While we’re still in the “wait and see” phase, there are some immediate lessons that can be drawn, and specific things that North American investors can do. And just for the record, no, I don’t think you should be buying Bitcoin during an economic downturn — at least not yet anyway...
The US government’s handling of the SVB collapse was remarkably competent. Insurance schemes were swiftly put in place to guarantee deposits, startups didn’t experience a liquidity crunch, and employee payrolls went through on time. Unfortunately, the same cannot be said for how they handled the aftermath, particularly on March 23.
This particular drama involved two key figures: Jerome Powell, chairman of the Board of Governors of the Federal Reserve System, and Janet Yellen, the first female US Treasury Secretary. Generally both figures are considered to be competent economic stewards, but there was a messaging mismatch on March 23 that led to some market turmoil.
While Powell, to his credit, took an even-handed approach, Yellen threw something of a hand grenade when asked about expanding the federal guarantee for deposits over $250,000.
Yellen’s statement is not exactly unreasonable.  It would be madness for the government to agree to cover every deposit in the United States. However, it was not in lockstep with the “wait and see” tone taken by Powell, and it spooked markets who were rightly concerned about the fate of deposits in smaller regional banks in the US.
This, unfortunately, means that investors need to be careful about keeping large sums of money in uninsured accounts. Now might be the right moment to consider moving funds to larger banks or into other kinds of assets.
Which brings us to our next point: Where can you find those assets?
Let’s get the negative out of the way first — startups and startup-focused businesses are high-risk right now. SVB’s fall has left a huge hole in early-stage funding, and this has created big challenges for startup founders — to the point where certain VCs have been quietly suggesting that founders who have not yet identified a product-market fit should consider ending operations and return funding.
This problem is going to be compounded by the fact that startups have doubled their debt-based financing over the last year, and without the likes of SVB and Credit Suisse, they may find it increasingly difficult to actually raise money that they need in today’s investment environment.
So what does this mean? Well, for starters, tech companies may see some short-term struggles. The likes of Alphabet (NASDAQ: GOOG) and Apple (NASDAQ: APPL) will probably be fine, but investors may need to rethink any bets they have made on more risky stocks, particularly fintech.
Given that we’ve been discussing all the problems facing the banking sector, this take may feel a little surprising, but hear me out... Many banks, even those who don’t have the kind of systemic issues we saw at SVB or Credit Suisse, are trading at a discount and have strong long-term prospects.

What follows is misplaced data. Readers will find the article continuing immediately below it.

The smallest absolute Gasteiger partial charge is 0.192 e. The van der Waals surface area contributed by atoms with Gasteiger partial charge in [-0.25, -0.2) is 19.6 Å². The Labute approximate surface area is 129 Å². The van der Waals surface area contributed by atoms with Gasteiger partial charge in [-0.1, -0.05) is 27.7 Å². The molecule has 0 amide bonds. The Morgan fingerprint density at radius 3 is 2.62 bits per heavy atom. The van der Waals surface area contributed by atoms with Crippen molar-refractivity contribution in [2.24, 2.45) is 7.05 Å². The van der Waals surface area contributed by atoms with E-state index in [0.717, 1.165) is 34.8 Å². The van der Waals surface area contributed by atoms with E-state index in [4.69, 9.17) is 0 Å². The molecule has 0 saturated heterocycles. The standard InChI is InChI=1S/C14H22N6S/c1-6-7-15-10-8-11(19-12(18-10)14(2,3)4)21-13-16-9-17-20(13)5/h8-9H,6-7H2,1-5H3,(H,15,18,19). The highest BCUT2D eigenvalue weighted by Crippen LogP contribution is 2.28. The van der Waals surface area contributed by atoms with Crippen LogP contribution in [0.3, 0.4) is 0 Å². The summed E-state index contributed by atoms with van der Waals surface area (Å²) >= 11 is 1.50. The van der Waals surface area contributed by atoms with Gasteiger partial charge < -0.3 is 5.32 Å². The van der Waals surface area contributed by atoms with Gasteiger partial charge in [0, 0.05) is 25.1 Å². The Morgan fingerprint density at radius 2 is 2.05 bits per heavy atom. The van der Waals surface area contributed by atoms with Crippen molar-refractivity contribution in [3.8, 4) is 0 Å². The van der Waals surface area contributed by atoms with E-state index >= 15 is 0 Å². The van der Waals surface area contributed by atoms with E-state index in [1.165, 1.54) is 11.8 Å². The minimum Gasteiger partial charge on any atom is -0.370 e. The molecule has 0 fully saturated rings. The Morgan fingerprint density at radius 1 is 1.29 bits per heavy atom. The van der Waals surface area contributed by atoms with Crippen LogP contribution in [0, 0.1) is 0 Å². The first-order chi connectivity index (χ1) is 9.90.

The reasons for this are simple. While consumers may be concerned about the viability of smaller regional banks, or fintech players, they still have confidence in larger more “reputable” banks, which are well-positioned to receive their deposits. For example, at the height of the SVB collapse, Bank of America Corporation (NYSE: BAC) alone raked in around $15 billion in new deposits.
The Bank of America (BoA) example is a particularly interesting one. Unlike many larger competitors, BoA has suffered the same sort of losses as most US regional banks. This has given it a really attractive price-to-earning ratio of around 8.83, compared to Wells Fargo & Company’s (NYSE: WFC) 11.87 or JPMorgan Chase & Co’s (NYSE: JPM) 10.55. However, investors should approach bank stocks with caution. There is no guarantee that we’ve hit the bottom yet, so you should keep a stop-loss in your back pocket just in case.
If you’re worried that bank stocks are too risky, there’s another option on the table…
While smaller financial institutions are struggling, those operating money market funds are booming. For those of you who don’t know, a money market fund is a type of mutual fund that invests in very liquid, near-term instruments like short-term US treasury bonds, cash, and other low-risk instruments. These are doing very well under a high-interest rate environment, and investors have piled around $286 billion into these funds in March.
Money market funds are a good bet for any investor looking to get minor returns on their cash during periods of uncertainty and saw similar booms during the COVID-19 pandemic. There are a lot of options on the table. Generally, if you’re looking for funds that combine solid 7-day yields (right now anything above 4%) with a good expense ratio.
If you don’t have much to invest, you might look at something with no minimums like the Fidelity Money Market Fund (SPRXX), even if it has a relatively high expense ratio of 0.40%. If you’ve got deeper pockets, you should look at something like the Vanguard Federal Money Market Fund (VMFXX), which has an expense ratio of just 0.11%, or the Gabelli US Treasury Money Market Fund (GABXX), which has an expense ratio of 0.08%.
Whichever fund you choose, keep in mind that money market funds are considered low-risk but are not FDIC insured, so make sure you trust the provider. Big names are usually safer, but as the 2008–2009 financial crisis shows, there are no guarantees.
There’s a lot of conflicting analysis out there right now, and the truth is that the only right approach for the moment is to “wait and see.” Yes, banks are generally in better shape than they were during the 2008–2009 financial crisis; yes, governments seem to be willing to take proactive action; and yes, it seems likely that any continuation of interest rate increases will pause or reverse this year, but there are no guarantees.
I believe investors should begin to look for ways to protect their assets if the situation worsens, and keeping an eye on what is happening in Europe now could help North American investors see early warning signs if things begin to turn sour.
You should keep an eye out for any wobbles in larger European institutions, particularly those with a presence in the United States. If this happens, you will almost certainly see ripples in the North American markets, and it will give you time to put a plan into place to move your assets into safe harbors.
As always, please use my analysis as a jumping-off point for your own research, and subscribe to FNN for further in-depth financial breakdowns about emerging investment topics.
Saul Bowden, Contributor
for Investors News Service